Keeping things flowing

The Payette City Council conducted its first regular meeting of the month via Zoom on April 6. This is how the screen looked for those who attended the meeting virtually.

PAYETTE - What can people expect if paying their utility bills becomes an issue should their employment become affected by current events? In response to the novel coronavirus COVID-19, the Payette City Council during their regular meeting on April 6 discussed the prospect of moving back shut-off dates for those individuals who will struggle to pay their water and sewer bills due to related financial hardship. 

The meeting was conducted via the Zoom online application due to COVID.

City Clerk Mary Cordova pointed out that several residents were rushing to put down deposits on their accounts in case such hardship should happen to them. The next round of disconnects was originally scheduled for April 14, according to Cordova.

“We’ve had a lot of payments, and it seems like we’ve had a lot more people … paying more on their bill than normal,” Cordova told the Council. “I don’t know what that list is going to look like come the 14th; I know that Idaho Power, for instance, is not going to do any shutoffs but they will do a payment arrangement with those people who are on their cutoff list.”

Councilor Daniel Lopez motioned to move the April shutoff date to May 14.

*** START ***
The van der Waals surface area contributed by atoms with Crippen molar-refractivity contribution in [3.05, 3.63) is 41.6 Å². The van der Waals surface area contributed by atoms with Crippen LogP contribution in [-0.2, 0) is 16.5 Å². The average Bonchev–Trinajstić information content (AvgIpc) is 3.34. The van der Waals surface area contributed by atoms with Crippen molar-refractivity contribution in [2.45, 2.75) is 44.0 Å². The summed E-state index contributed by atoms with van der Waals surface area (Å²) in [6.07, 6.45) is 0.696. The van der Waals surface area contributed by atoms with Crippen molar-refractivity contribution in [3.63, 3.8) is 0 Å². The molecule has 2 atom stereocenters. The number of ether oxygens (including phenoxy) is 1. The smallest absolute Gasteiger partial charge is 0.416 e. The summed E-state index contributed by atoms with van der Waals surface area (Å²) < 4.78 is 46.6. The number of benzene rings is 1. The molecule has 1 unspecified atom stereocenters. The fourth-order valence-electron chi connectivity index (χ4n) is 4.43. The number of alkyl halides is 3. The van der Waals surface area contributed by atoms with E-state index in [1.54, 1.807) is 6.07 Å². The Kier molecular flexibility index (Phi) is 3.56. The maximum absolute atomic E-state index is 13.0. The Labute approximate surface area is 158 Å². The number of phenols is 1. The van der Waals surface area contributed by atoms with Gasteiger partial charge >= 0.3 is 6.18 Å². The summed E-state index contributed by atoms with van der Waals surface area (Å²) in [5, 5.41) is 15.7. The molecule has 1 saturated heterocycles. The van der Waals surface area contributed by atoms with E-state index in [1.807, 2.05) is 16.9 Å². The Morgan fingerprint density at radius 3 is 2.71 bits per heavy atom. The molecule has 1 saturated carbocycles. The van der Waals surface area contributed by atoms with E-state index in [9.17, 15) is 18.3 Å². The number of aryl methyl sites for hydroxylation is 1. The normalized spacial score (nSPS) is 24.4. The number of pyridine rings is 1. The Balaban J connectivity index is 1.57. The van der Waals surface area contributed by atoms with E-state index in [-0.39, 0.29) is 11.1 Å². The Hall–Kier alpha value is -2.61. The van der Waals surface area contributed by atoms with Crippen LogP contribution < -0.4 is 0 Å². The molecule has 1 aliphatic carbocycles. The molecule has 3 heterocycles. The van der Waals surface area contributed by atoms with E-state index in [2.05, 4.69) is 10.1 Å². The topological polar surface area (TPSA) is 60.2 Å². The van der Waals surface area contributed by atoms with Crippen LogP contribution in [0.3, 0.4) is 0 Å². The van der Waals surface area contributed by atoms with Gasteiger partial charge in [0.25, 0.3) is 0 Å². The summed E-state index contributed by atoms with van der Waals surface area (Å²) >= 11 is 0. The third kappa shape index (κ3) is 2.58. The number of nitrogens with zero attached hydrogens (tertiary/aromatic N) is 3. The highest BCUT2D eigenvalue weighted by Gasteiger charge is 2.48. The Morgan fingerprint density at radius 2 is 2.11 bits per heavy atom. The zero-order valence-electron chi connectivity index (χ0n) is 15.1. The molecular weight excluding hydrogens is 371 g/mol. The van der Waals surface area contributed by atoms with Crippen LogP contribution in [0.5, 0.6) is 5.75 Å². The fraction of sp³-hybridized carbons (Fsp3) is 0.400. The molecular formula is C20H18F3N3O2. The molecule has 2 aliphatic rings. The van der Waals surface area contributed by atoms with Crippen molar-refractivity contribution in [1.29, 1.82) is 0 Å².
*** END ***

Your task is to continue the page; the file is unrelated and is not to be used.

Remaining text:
“I believe that we should just hold off on shutoffs until we’re fully operational again,” said Lopez.

Councilor Lori Steiniker seconded the motion. 

Councilor Ray Wickersham wanted to clarify for residents that this motion merely moves shutoffs back and does not pause billing.

“The only thing I’d want to make sure is that people understand the billing is still going out, they’re just not being shut off if they can’t pay it at that point,” said Wickersham.

Williams added that while he doesn’t personally know who’s on the list of customers to be shut off, he does hear from Water and Sewer Department staff that some customers are frequently listed.

“Some of these people … we may not be doing them a favor,” Williams acknowledged. “Some of these delinquent accounts, it’s a livelihood for them, I guess. It’s unfortunate, but that’s where they’re at.”

Cordova clarified that shutoffs occur only when customers are 60 days delinquent in paying their bills.

“It has the potential to perpetuate and get pretty big,” said Cordova regarding the amounts due per customer. 

She recommends having delinquent customers sign agreements for payment arrangements.

Lopez then amended his motion to include Cordova’s recommendation, with customers refusing to agree to a payment plan remaining subject to further action. 

City Attorney Dan Chadwick advised the Council to be aware of any potential for unfairness in implementing this measure and to plan accordingly.

“This is new territory for everybody, anyway,” Chadwick said. “The obligation is to collect what is due to the city and not place the burden on other ratepayers or taxpayers.”

The roll-call vote to approve the measure was unanimous.

The city will reach out to customers on the shutoff list via telephone, email or door-hanger notice. Payment arrangements are made individually. Any customers who’s water is shutoff would need to pay their bill in full, plus a reconnect fee, to get their water turned back on.

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